Saturday, April 20, 2019

Notre Dame's Wooden Roof

I am frankly baffled by the notion that the roof of Notre Dame might be rebuilt using wooden beams.

I suppose it would in some sense be more historically accurate, but all of the original wood is gone, and modern wood would not be the same any more than steel would. Plus, the focus of any historical reconstruction should be on the experience of visitors, and nobody went into the attic.

Most of the cathedrals rebuilt after the World Wars have roofs supported by steel beams, including the famously beautiful one at Reims. So far as I know, nobody complains about the lack of authenticity.

Steel roof trusses are safer, stronger, and cheaper. It is true that in some kinds of fires thick wooden beams actually work better, retaining more of their strength when heated but not burned through. That only applies to particular situations, though; in general, as you would expect, steel is more fire-proof.

And then we get to the biggest objection to a wooden roof: where would the wood come from? Medieval technology relied on very thick beams cut from very old trees. By the later Middle Ages special forests had to be set aside all over Europe, usually owned by the crown or the church, where oak trees would be allowed to grow for a century or more to provide that crucial wood. In France today there are, experts say, not enough old oak trees to supply the necessary beams. I am not sure if this includes the trees growing in national parks, but since the point of those parks is to gradually recreate Europe's ancient forests, cutting out the best trees seems like a terrible idea.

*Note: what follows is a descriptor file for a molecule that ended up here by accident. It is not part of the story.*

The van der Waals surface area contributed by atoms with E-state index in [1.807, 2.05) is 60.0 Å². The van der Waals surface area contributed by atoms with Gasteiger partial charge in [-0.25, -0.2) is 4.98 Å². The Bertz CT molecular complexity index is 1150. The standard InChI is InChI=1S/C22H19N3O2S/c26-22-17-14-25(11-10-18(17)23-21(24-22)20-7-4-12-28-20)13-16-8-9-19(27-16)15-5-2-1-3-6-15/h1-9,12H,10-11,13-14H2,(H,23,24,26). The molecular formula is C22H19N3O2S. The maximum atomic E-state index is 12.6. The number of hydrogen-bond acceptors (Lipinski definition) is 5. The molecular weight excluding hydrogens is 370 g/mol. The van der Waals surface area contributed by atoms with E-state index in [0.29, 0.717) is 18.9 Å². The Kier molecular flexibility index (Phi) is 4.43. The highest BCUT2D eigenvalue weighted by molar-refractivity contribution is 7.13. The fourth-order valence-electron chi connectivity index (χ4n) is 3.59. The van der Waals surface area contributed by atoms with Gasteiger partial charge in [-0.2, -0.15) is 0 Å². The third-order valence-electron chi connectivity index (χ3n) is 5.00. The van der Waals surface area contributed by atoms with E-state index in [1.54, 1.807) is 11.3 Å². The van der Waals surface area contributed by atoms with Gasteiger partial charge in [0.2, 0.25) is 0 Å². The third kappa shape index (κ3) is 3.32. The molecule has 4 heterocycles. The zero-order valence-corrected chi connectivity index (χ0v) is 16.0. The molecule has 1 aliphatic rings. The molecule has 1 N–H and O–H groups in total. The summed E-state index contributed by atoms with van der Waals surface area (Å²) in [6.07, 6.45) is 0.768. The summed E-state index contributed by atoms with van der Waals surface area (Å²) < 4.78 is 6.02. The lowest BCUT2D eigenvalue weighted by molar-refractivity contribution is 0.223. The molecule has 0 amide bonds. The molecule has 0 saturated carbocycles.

It isn't just a matter of going to the lumber yard; a whole forest of ancient oaks would have to be cut. How can that be a good idea when we have a perfectly acceptable substitute? Rebuild in steel.

Oh, while we're on the subject of rebuilding Notre Dame, I think that if they're going to have a contest for the design of the new spire, they should let Eugène Viollet-le-Duc enter posthumously. Let's see if any contemporary architect can do better than his design.


Kpgoog said...

Twitter is showing many tweets like this one, people graciously offering the sacrifice of their valuable old European oaks and sometimes millions of dollars. Someone needs to plan and direct all the good will efforts. I agree that the trees would be better used maintaining other projects like historic ships and other places where only wood is needed.

Apr 17

Today we have pledged to help support the rebuild of #NotreDame cathedral alongside some of the UK's most famous estates by donating #British oak. Over 100 @Historic_Houses have expressed their support to donate their trees, planted for timber centuries ago.
Historic Houses, Doddington Hall, Visit Lincoln and 4 others
8 replies 19 retweets 56 likes

G. Verloren said...

I absolutely agree - structural beams that no one will ever see should be made out of practical materials. If modern steel had been readily available back in the day, the original builders most certainly would have used it here in place of oak.

No one would insist on using candles to light the cathedral when modern electrical wiring and lighting is available to us. No one would argue that Notre Dame should go without running water or restrooms because indoor plumbing isn't an original feature. So why insist on building an unseen structural element out of wood for no good reason?